Wednesday, October 21, 2009

Volcker, Stiglitz, King, and Classical Banking

According to The New York Times here , the former Fed chief said the giant banks must be broken apart and separated from risky trading on Wall Street, a view shared by Joe Stiglitz, but not by Alan Greenspan, nor apparently by the White House, including Larry Summers.

At the same time the British get serious about it, and especially Mervyn King, governor of the Bank of England, who called on Tuesday night for banks to be split into separate utility companies and risky ventures, saying it was “a delusion” to think tougher regulation would prevent future financial crises (The Financial Times, October 20).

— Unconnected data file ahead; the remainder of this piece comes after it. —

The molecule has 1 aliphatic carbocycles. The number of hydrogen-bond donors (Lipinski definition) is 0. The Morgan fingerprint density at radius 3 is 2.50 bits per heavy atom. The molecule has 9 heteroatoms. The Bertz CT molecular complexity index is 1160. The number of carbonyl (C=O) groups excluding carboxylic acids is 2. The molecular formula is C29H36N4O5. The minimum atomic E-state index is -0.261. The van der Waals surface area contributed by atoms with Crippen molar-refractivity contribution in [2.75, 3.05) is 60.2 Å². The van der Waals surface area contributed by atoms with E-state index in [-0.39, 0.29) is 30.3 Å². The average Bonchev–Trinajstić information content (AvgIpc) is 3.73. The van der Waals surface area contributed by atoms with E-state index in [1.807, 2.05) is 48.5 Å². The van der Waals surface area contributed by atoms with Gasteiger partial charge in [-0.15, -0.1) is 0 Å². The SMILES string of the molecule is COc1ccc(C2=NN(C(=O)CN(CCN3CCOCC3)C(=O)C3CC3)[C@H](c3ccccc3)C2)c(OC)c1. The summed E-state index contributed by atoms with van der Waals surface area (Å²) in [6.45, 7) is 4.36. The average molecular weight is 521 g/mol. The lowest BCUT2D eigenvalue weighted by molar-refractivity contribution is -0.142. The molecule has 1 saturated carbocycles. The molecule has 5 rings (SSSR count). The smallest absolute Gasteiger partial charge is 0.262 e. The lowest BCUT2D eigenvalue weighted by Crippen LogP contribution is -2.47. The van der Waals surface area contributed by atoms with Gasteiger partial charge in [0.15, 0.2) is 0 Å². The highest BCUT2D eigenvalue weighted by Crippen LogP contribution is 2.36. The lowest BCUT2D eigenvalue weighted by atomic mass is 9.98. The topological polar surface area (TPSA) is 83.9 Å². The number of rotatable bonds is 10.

In this most important debate we side with Volcker, Stiglitz and King, because, among other reasons such as a limited belief in the independence and efficiency of regulations (as the late George Stigler clearly explained), the overall abundance of information in the early 21st century calls for smaller, less diversified corporations, not bigger unfocused and difficult to control ones. “Too big to fail” is the major risk in finance for the near future, and banks are all too willing to go that way again. A modern version of the Glass-Steagall Act is a must in international bank reform.

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